Merly, our secretary, called me last Saturday. She was perched on her bed (her house is elevated), looking out of the window with water creeping up until it reached her chest. She was asking for help from the governor to rescue her and her neighbors. I didn't have the governor's number but i had that of his son, Jun-Jun, the congressman. I also tried to reach their mayor and his staff, and also the landbankers in Pavia. I couldn't get through so i called the radio stations.

Wilma, another staff member, had been calling for help since 10 a.m. Their house has a second floor though. Wec tried to go out of his house to help Wilma and her family. But he said what happened to him was just like something he watched in the movies. He had to outrun a wall of water higher than his vehicle.

Gali, Providence Subdivision had to tear down its wall because water kept on rising and the houses inside the subdivision were getting submerged.

Ric was on top of his roof with his family. The Janiuay Hospital in front of his house was submerged in water. The hospital staff were able to pull out the patients, one of whom died because she got disengaged from the oxygen tank. All the hospital equipment were damaged.

Our two Bongs' houses were also inundated with water. They only had time to save themselves and their family. Keith of our Plaza Libertad branch got down from the rooftop just early this morning. She thought her grandparents were goners. They were not able to climb to the rooftop. She found them inside the house, cold and hungry but alive. Their wooden beds floated around the house during the flood.

Erp's vehicle was crushed by a mango tree. Another officemate had to destroy his roof in order for his family to climb up.

Always, when daw maguba na ang kalibutan sang warning nila sang bagyo, wala man bagyo. This time, Capiz was signal no. 1 only. Iloilo, no signal at all 'coz the typhoon was supposed to graze only parts of Samar.

I was up till 1 a.m. on Friday night (June 20) and it was not even raining. When i went to bed, it had started to rain, but then I was dead to the world after that. When I woke up, it was raining and there were gusty winds. I thought of my seedlings of oregano and thyme and I thought I'd shelter them.

I was horrified when i looked out of the window and saw that the water on the ground was already high. I asked if it rained hard the night before. George remarked, daw maguba na kalibutan, wala ka imo kahibalo.

But as far as storms go, this is nothing. The wind was not that strong. Iloilo has experienced typhoons far, far worse than this. Which is why it was an utter shock for me when I turned on the radio at 1 pm nga grabe na gali ang situation in the city and Pavia. By 3-4 pm, a lot of calls were coming in asking to be rescued. We were caught flat-footed and we were really not prepared for this. It was each to his own.

Even the radio reporters felt bad. There really was no way to get to those who needed to be rescued. Just listening made you also feel bad. Each town knew they're on their own. Roads were under water, bridges had collapsed. The city was able to borrow 10 jet skis, some rubber boats and two pump boats. 7 pm pa lang, naguba na ang pump boats.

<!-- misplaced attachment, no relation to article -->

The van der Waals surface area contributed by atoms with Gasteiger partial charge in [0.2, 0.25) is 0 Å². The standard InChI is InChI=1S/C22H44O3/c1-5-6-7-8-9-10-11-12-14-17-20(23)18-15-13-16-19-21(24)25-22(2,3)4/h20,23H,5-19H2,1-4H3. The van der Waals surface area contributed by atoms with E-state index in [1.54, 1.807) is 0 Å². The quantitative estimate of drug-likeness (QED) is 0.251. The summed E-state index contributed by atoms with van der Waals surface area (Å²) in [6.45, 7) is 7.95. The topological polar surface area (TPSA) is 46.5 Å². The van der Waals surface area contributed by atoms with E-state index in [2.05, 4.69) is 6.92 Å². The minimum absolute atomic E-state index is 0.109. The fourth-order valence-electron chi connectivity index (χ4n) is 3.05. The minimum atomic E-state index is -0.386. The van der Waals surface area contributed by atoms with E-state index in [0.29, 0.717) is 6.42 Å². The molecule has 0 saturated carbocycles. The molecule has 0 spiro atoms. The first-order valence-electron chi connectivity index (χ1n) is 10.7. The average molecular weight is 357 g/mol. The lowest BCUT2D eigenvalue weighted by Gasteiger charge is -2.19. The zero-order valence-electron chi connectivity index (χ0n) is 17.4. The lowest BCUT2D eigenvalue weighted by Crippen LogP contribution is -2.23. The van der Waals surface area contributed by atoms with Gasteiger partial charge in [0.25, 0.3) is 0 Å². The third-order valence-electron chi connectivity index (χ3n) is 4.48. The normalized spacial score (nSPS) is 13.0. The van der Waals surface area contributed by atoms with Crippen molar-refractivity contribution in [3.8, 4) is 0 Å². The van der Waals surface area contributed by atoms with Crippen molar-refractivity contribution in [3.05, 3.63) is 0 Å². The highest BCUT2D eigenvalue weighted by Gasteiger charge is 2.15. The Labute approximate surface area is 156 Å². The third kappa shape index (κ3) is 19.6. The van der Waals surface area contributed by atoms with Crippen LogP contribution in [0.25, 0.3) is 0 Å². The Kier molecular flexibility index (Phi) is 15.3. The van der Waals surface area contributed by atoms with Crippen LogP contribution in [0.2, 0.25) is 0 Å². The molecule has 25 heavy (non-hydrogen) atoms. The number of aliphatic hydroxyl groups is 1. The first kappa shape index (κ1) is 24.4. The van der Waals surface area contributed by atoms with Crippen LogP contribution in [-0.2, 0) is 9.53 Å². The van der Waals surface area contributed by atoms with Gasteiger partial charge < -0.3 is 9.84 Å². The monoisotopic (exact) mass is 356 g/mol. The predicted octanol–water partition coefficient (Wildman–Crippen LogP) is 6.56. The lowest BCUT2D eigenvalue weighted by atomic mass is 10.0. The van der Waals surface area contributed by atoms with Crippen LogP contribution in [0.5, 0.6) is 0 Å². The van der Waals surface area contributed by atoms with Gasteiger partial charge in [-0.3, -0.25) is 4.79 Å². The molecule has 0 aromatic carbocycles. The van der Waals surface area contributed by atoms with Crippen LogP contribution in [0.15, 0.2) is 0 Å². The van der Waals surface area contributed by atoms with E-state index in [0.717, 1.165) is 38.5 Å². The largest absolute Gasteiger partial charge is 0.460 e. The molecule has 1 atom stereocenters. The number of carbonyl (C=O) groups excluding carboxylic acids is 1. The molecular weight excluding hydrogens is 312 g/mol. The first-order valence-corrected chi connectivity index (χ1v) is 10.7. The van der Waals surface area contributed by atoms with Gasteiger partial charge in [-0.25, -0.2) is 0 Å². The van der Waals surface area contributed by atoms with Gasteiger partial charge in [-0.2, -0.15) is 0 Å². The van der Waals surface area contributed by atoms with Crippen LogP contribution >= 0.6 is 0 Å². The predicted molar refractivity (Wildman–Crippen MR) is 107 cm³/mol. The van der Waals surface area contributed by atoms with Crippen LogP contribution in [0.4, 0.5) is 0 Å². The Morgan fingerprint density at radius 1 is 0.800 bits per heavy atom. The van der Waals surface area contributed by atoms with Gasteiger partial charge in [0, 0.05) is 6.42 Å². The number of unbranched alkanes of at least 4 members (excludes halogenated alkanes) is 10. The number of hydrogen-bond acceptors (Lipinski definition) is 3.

The family of Mayor TreƱas was rescued out of their house at past 10:30 pm. Big boys are not supposed to cry, but several mayors were crying, their voices breaking! Out of helplessness at the overwhelming cries for help nga wala man sila mahimo.

Vivian called the Disaster Coordinating Center to help her sister in Alta Tierra but she was told that there's nothing more they can do at the moment.

The sugar central in San Enrique had 10 feet high of water, tunaw ang sugar. The NFA warehouse, flooded ang sacks of rice nga bag-o lang na deliver. For the first time ever, would you believe, the road from SM City up to the Marina had waist-high water?

A lot of people, among them, one of George's med reps spent the night at SM City. It became an evacuation site of sorts sang mga surrounding baranggays.

SM opened their food court area and the canopy and stairs to accommodate people. And they had to close the malls yesterday and today.

School will resume on Wednesday. Now, there's cleaning up. Nagakaubos pala diri. The mud can't be rid of by just hosing it down. Sobra 1 foot ang thickness sang mud.

Worse, some areas will take 4 to 5 days for power to be back. Ang area Jaro up wala pa water coz the water pipes from Maasin are broken. Wala ni rich or poor subong sa areas affected. All of them are buried in muck. Delia, my sis -in law, had water reaching her 2nd level. All appliances went under water.

Carla, another officemate, thought, anaw na. The cameras of GMA-7 are still in her house. The GMA-7 people were caught by the flood and their service vehicle parked outside her house was soon under water. She and her children were eating in their garage when a neighbor passed by. Nagpacomplacer siya mag-imbitar, ay nagka-on gid with her family. It turned out her neighbor had not eaten since the day before.

When you go around, you will see vehicles in the fields, sa mga canal sa higad dalan, may gasang-at sa kahoy, dead livestock (cows, pigs, etc) and mud everywhere...

But Iloilo will bounce back.

Copyright © 2008 to Barangay OFW. All rights reserved.

Wednesday, June 25, 2008

Dying Filipino caregiver in Canada is being kicked out